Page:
What is sequestration?


To fully comprehend the answer to this question, we must first look at other terminologies and the answers to the questions that follow below. 

When is a person insolvent?

A person is classified as insolvent when their liabilities exceed the value of their assets. Such a person may launch an sequestration application to the High Court to have the person declared insolvent, a process referred to as a voluntary surrender. The sequestration application may also be brought by a creditor, a process referred to as a forced sequestration. 

At the moment upon which the sequestration order is granted, an insolvent estate comes into existence. The process to declare an individual insolvent, the effects and administration of the insolvent estate all being dealt with under the provisions of the Insolvency Act, 24 of 1936.  An estate is only under sequestration if the court has issued an order accepting the voluntary surrender - or forced sequestration of the individual’s estate.

The effects of sequestration

The first and main effect of sequestration is that the insolvent person is divested of their estate, which would immediately vest in the Master of the High Court. Although the insolvent may still be in possession of the assets of the insolvent estate, ownership has automatically transferred to the Master upon the moment the sequestration order was granted.

The Master will proceed to appoint one or more trustees to take control of the sequestration process and administration of the insolvent estate for the benefit of the creditors. Upon their appointment, the insolvent estate, including ownership of all assets, will automatically vest in the trustees.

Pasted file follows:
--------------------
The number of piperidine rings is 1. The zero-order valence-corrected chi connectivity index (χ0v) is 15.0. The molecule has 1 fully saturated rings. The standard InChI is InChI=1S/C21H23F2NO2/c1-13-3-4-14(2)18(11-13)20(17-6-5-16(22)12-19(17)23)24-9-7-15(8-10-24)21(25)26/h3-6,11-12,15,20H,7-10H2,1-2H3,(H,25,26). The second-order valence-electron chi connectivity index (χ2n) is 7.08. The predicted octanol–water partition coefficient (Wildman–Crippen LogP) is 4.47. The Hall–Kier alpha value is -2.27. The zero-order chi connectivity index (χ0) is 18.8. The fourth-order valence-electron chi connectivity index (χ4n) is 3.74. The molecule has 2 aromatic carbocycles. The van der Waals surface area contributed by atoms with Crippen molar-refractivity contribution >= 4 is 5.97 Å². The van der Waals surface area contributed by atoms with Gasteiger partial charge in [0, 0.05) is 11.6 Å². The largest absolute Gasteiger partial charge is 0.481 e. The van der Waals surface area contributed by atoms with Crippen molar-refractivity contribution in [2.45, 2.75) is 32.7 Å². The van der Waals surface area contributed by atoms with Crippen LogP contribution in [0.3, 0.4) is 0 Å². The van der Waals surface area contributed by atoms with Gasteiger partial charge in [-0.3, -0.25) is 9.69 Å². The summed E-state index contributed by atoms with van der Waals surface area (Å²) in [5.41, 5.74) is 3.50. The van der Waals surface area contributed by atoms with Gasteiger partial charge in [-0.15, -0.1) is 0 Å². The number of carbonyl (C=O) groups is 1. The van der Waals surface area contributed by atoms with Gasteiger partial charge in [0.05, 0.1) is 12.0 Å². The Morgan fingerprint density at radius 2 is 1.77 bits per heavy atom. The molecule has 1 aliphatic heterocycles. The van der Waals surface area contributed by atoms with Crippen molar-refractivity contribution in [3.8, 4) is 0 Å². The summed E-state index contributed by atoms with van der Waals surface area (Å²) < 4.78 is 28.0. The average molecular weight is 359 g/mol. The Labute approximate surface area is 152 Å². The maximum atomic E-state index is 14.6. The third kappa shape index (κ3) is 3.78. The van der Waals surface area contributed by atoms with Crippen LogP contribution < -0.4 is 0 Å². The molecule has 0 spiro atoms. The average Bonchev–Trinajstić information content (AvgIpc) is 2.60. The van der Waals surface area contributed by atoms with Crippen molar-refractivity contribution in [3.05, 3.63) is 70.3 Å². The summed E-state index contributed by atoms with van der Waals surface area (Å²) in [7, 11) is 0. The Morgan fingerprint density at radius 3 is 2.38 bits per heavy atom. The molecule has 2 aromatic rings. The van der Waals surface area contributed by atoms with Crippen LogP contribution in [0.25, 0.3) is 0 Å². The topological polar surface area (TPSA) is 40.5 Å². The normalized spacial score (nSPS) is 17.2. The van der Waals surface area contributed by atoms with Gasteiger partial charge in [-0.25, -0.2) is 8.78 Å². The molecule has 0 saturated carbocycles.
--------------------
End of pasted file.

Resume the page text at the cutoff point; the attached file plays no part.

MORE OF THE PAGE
In most cases the insolvent would enter into a contract with the appointed trustees to re-purchase their household assets from the insolvent estate, in monthly instalments over a certain period. This to not happen automatically and cannot be guaranteed - websites that claim indiscriminately that once you sequestrate, you will keep your assets are making claims they cannot possibly ever guarantee.  

The additional effects of sequestration is to stay civil proceedings instituted by creditors against the insolvent, until the appointment of a trustee. 

Assets of the Insolvent's spouse  

The additional effect of the sequestration of the separate estate of one of two spouses who are not living apart under a judicial order of separation shall be to vest in the Master, until a trustee has been appointed, and, upon the appointment of a trustee, to vest in him all the property (including property or the proceeds thereof which are in the hands of a sheriff or a messenger under a writ of attachment) of the spouse whose estate has not been sequestrated (hereinafter referred to as the solvent spouse) as if it were property of the sequestrated estate, and to empower the Master or trustee to deal with such property accordingly, but subject to the following provisions of this section


What is the effect on SARS and Taxes?

From a tax point of view, when a natural person becomes insolvent, the possibility of dealing with three taxpayers might arise:

  • the insolvent person for the period before sequestration (taxpayer 1)

The tax reference number that was used before sequestration will be closed and can no longer be used going forward. Any income tax returns that are outstanding before the date of sequestration must be submitted using the income tax reference number used before sequestration.

  • the insolvent person for the period after sequestration (taxpayer 3)